Friday, 19 February 2016

In Conversation with Rebecca Mascull for Song of the Sea Maid blog tour

Today on the blog, I’m lucky enough to be taking part in the tour for Song of the Sea Maid, the second novel by author Rebecca Mascull.  Rebecca also chatted to me when her first book The Visitors was published in 2014   and you can read her interview with me here.  So, for now, let’s chat again….

What came first in Song of the Sea Maid - the story idea, or Dawnay as a character?
That's a really interesting question. One never knows what will come first, but in this case it was the idea behind the story. I was walking through Oxford in my twenties, looking at all the beautiful old buildings in the college sector, when it suddenly occurred to me that all the history books that get written are indeed that - written - and written by fallible humans who are liable to get things wrong and at least be biased. It was a revelation to me, as I'd not really considered before that books might contain versions of truth. I just assumed that if it were published in a book it must be true. Then, it occurred to me that history itself - or what we're taught happened - would be biased according to whose version you heard or who you asked. I realised that there must be lots of people out there throughout history who had something to say but were never heard. Over many years - and mixed with my life-long fascination with science - this became the seed for Song of the Sea Maid i.e. what if a lone voice in ages past came up with a brilliant scientific idea but that person was lowly in society - a nobody? Would they ever be heard? Thus, Dawnay Price came to life! She was a poor orphan and female to boot and in C18th society, she really was a nobody. Once I started researching into the lives and minds of scientists, Dawnay's character started to form and then she started talking to me. And then we were off...

What research did you do as it's a very historical novel?

Oh, all sorts! It all starts with reading. I start reading around the topic, looking at the era itself i.e. C18th society, streets, clothes, transport, food, attitudes etc. Also, topics associated with the story, in this case: orphanages, evolutionary theories, female scientists of the period, the Seven Years' War etc. I also read texts written during that period e.g. novels and essays by Daniel Defoe, Jonathan Swift and Henry Fielding - this helps me get the feel for the language of the time, the lilt of their sentences and typical vocabulary. I watch films set during the period and documentaries on the subjects e.g. I watched loads of programmes on early humans and palaeontology. I also visit locations, such as Dr. Johnson's House, an C18th town house in London, in order to get a visual and spacial sense of the period. It all takes a good year or more. There's a lot to do! But it is endlessly interesting.

The Square Staircase at Dr Johnson's House

Did the story end up where you thought it would?

With this novel, yes, it mostly did. My first novel The Visitors ended up a bit differently than planned, in particular, the central romance which didn't end up as I'd planned at all! That was a case where the characters decided what they were going to do and I had to go along with it! You have to listen to your characters, I feel, as they know who they are and you're just finding out, like getting to know someone you've just met. With Sea Maid, I knew more or less where she was going to go and what she was going to do. I think she was so determined, she basically told me that was that and she set out to do it. I didn't predict everything she'd feel though, and that was surprising, the way she responded to love, for example. So, your characters do have the knack of surprising you and it's all part of the lovely process of writing fiction.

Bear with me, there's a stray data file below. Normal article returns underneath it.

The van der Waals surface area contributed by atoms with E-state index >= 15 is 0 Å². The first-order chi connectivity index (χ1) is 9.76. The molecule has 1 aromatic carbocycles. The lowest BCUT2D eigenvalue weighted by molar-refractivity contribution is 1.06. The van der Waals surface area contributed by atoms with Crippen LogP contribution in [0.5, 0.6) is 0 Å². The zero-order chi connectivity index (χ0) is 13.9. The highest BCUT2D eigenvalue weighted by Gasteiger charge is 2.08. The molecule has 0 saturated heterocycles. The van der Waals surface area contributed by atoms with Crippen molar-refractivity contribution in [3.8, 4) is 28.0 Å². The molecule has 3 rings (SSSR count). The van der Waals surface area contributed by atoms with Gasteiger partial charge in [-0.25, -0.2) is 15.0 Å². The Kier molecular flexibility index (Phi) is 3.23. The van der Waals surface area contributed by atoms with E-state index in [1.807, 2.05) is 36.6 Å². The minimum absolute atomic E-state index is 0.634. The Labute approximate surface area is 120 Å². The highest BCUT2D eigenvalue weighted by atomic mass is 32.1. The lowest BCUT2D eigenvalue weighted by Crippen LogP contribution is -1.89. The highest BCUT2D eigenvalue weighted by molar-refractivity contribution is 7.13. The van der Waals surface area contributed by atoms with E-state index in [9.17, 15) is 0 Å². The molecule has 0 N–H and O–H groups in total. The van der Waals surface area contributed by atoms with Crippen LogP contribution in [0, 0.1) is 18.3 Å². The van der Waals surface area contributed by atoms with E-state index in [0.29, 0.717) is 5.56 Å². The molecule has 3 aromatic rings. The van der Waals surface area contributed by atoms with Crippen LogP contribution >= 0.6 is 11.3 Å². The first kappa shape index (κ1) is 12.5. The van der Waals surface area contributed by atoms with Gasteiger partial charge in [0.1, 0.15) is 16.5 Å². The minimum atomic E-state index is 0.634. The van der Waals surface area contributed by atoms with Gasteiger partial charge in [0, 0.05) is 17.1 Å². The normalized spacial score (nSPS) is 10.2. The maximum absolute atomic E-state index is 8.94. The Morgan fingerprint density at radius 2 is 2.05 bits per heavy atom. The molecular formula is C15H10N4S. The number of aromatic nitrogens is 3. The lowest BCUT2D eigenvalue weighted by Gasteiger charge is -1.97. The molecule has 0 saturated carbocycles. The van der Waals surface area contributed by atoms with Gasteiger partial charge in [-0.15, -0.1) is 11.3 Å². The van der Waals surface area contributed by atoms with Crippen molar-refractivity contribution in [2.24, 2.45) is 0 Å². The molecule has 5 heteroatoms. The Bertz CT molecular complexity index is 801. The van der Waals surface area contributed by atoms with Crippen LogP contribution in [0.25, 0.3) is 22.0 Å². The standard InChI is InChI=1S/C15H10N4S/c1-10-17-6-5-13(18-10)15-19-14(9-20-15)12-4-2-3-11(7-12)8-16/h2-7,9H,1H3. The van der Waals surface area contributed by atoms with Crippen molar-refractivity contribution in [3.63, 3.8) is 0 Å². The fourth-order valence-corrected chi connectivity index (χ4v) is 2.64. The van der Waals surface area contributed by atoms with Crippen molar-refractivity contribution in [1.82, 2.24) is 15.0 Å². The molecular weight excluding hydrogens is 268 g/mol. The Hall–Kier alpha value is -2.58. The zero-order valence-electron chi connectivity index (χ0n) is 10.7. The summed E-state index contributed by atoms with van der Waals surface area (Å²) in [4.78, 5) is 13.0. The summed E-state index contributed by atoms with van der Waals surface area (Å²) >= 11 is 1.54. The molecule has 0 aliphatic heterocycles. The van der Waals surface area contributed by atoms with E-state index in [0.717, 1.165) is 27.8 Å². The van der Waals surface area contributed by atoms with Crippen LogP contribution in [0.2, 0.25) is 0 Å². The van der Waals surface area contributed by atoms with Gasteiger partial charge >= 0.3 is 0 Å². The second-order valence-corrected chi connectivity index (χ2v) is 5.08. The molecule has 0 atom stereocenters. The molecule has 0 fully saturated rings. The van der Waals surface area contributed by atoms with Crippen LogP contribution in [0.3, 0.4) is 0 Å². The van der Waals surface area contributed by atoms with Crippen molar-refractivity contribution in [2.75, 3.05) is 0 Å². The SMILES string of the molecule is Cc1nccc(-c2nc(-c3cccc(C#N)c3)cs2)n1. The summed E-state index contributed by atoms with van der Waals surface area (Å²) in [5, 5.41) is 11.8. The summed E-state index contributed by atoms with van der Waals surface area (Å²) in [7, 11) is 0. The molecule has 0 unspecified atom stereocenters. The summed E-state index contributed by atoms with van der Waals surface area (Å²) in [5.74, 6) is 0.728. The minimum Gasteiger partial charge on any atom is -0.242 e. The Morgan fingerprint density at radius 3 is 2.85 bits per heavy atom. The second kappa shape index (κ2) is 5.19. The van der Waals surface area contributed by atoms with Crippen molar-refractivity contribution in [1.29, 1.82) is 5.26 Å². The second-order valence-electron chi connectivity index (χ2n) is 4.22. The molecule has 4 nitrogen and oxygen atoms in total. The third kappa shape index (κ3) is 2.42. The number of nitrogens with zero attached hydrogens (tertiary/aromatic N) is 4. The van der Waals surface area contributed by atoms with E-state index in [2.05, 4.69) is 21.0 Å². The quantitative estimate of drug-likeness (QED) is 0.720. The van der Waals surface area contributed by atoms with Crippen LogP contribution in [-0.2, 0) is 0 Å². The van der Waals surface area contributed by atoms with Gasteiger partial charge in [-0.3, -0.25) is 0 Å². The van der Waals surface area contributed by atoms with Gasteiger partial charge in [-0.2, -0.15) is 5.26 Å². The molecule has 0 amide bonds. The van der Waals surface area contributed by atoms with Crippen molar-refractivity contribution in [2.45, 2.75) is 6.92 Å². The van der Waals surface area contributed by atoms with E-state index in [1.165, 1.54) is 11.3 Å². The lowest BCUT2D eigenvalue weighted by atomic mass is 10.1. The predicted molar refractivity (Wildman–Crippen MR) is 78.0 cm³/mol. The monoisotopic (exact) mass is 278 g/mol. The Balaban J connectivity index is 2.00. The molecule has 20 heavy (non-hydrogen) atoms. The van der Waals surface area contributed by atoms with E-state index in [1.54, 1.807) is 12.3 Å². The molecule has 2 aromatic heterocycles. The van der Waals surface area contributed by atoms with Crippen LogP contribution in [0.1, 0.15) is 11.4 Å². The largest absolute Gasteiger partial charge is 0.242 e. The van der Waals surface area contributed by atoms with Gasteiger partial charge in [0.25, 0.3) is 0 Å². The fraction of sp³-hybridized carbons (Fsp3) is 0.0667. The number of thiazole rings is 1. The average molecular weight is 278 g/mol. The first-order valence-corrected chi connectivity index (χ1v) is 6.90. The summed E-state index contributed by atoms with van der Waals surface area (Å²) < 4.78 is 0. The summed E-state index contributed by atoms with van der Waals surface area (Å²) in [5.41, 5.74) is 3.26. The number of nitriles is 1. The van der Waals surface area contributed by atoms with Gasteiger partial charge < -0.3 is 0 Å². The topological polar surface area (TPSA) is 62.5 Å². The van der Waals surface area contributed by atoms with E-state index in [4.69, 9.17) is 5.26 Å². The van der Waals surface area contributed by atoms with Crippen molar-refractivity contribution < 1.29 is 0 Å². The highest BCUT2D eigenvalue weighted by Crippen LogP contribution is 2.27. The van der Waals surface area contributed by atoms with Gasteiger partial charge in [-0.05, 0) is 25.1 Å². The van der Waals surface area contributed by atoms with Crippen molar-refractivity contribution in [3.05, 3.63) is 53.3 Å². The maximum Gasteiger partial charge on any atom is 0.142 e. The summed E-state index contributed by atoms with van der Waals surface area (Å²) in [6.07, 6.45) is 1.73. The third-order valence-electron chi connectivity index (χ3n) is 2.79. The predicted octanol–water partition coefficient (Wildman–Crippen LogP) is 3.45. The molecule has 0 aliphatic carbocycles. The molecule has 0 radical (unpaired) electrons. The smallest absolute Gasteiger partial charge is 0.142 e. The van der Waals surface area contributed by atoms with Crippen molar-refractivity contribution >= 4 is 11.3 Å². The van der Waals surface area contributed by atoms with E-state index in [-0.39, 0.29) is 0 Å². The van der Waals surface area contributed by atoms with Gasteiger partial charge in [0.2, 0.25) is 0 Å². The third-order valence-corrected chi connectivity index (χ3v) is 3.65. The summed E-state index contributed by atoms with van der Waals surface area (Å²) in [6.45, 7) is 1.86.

As some of the story is set overseas, was it written on location or through your imagination?

I have visited Portugal and Spain in my twenties and spent quite a bit of time travelling around the Iberian Peninsula. I have quite vivid memories of my time there and much fondness. Obviously, I was writing about it from 250 years before, so much of it was based on research into the period e.g. Lisbon in the 1750s. There was a lot of trade between Britain and Portugal in the C18th, so luckily there are plenty of English-language accounts of Lisbon from that time, so I was able to read those and base my characters firmly within that setting. However, the mood and atmosphere of the places were very much based on the feelings I had of being there in my twenties, and I absolutely adored it, and so writing those sections was just a joy. I was drafting through the winter months, so It was delightful to go into my study, with the winter winds battering the window, and in my mind and on my computer I was paddling around in the azure shallows of the Mediterranean or looking across the bay of a Portuguese island. Lovely.

The Berlengas Islands, Portugal

What's next?
I'm currently finishing off the first draft of Book 3 for Hodder. If I get it in on time (fingers crossed!), then it'll be coming out in April 2017. It's set during the Edwardian period and begins in 1909 just down the road from where I live, in Cleethorpes. It's about another determined young woman, but a much quieter, watchful one this time, who wants to do something rather unusual...More details when I've finished it!

Thanks so much for your questions, Georgina! And for letting me visit your blog again. :-)

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